But something like that can't happen without multiple strong parties in the first place.
Before advocating getting rid of something, you need to ask, "would I rather have this thing, or the problem that this thing solves." Because this one's a doozy, and the case could be made that we owe the entirety of modern civilization to the patent system.
The problem that patents solve is trade secrets. How big a problem is it? I've mentioned this before on here. The earliest known samples of steel date back to the 14th century BC. For millennia, the secrets of making steel were discovered, kept secret, then all too frequently lost again when the smith who figured it out died, time and time again. The only reason it didn't happen again in the 19th century is because of the patent system, which required the details to be published in order to receive protection for this "new" invention.
And when that patent expired, cheap steel was available for everyone, and it kickstarted the Industrial Revolution, which gave us mass-produced steel. From the automobile and the skyscraper to the cutlery you eat with and the zipper on your trousers, steel is everywhere in modern life, and we'd never have gotten there without patents.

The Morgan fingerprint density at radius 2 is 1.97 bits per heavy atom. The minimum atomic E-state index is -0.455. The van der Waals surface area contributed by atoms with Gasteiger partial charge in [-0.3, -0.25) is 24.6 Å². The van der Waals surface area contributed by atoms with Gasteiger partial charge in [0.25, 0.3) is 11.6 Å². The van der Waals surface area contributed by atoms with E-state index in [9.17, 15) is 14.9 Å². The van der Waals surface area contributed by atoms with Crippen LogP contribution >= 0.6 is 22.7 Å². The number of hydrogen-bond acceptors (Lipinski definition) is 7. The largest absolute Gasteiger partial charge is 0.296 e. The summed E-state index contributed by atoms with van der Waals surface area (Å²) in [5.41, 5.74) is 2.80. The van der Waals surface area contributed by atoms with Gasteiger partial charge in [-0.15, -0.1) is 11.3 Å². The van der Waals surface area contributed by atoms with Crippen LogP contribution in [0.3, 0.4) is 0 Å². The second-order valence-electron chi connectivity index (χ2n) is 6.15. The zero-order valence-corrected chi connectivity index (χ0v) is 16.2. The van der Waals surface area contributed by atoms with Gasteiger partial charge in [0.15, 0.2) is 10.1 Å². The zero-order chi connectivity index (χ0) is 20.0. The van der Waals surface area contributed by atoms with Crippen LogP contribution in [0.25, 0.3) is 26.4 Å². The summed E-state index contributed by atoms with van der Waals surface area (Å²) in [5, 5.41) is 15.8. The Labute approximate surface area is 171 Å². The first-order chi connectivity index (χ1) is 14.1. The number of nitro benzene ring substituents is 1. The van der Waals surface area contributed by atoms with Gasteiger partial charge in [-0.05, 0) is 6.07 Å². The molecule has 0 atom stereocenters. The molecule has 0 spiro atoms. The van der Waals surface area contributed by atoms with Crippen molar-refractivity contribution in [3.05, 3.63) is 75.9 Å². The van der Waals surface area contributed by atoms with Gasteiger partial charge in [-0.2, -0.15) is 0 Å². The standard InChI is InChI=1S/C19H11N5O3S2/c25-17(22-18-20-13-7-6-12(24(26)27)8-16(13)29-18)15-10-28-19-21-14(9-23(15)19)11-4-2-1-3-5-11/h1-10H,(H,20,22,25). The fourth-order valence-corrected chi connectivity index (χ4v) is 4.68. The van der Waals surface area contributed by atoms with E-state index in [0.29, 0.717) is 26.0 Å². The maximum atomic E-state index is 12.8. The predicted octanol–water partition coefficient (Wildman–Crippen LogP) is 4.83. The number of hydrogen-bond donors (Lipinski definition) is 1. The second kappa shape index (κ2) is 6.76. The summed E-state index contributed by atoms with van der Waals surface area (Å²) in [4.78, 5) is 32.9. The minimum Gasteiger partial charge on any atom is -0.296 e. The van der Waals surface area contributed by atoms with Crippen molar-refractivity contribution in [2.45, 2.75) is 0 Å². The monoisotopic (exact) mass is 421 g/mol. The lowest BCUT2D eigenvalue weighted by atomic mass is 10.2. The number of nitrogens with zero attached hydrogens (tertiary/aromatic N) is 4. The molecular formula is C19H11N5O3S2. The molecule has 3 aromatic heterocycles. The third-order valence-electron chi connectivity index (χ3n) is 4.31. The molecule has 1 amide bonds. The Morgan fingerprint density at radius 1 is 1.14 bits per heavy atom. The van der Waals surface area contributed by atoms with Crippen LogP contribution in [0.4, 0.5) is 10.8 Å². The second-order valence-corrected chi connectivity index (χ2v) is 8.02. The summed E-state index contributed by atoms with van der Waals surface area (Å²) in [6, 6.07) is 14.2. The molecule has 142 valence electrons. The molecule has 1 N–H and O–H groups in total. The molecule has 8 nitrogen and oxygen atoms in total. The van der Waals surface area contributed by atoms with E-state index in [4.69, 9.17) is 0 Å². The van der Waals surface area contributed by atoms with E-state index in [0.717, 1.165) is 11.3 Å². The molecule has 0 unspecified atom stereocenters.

Yes, the current system is broken, but that means it needs to be fixed, not killed. Getting rid of it would mean going back to the old system of keeping new discoveries secret, which literally set civilization back by 3000 years!
If a person is on your property and you tell him to leave and he does not, he is trespassing. Call the police; the law is on your side. But if you attack him--even if it's just with a hose--then the law is on his side and he could take you to court and have a pretty good chance of winning, even though he was trespassing.
I'm not quite sure where Google is getting that convenient summary definition in the big box at the top from, but when you look at the actual links it comes up with, they all say "the deliberate and systematic extermination of a national, racial, political, or cultural group" or very similar.
Re: Re: Re: Re: Re: Christians are as bad and how about screw you relgious nutjobs
Both the Old and New Testaments are full of directives in favor of slavery.
That's the problem with natural languages: they're very imprecise. We tend to combine things that are superficially similar into the same word (calling American bison "buffalo" even though they're biologically quite distinct from actual buffalo, for example) and most of the time it's a useful trick to reduce cognitive load. But sometimes you get cases like this.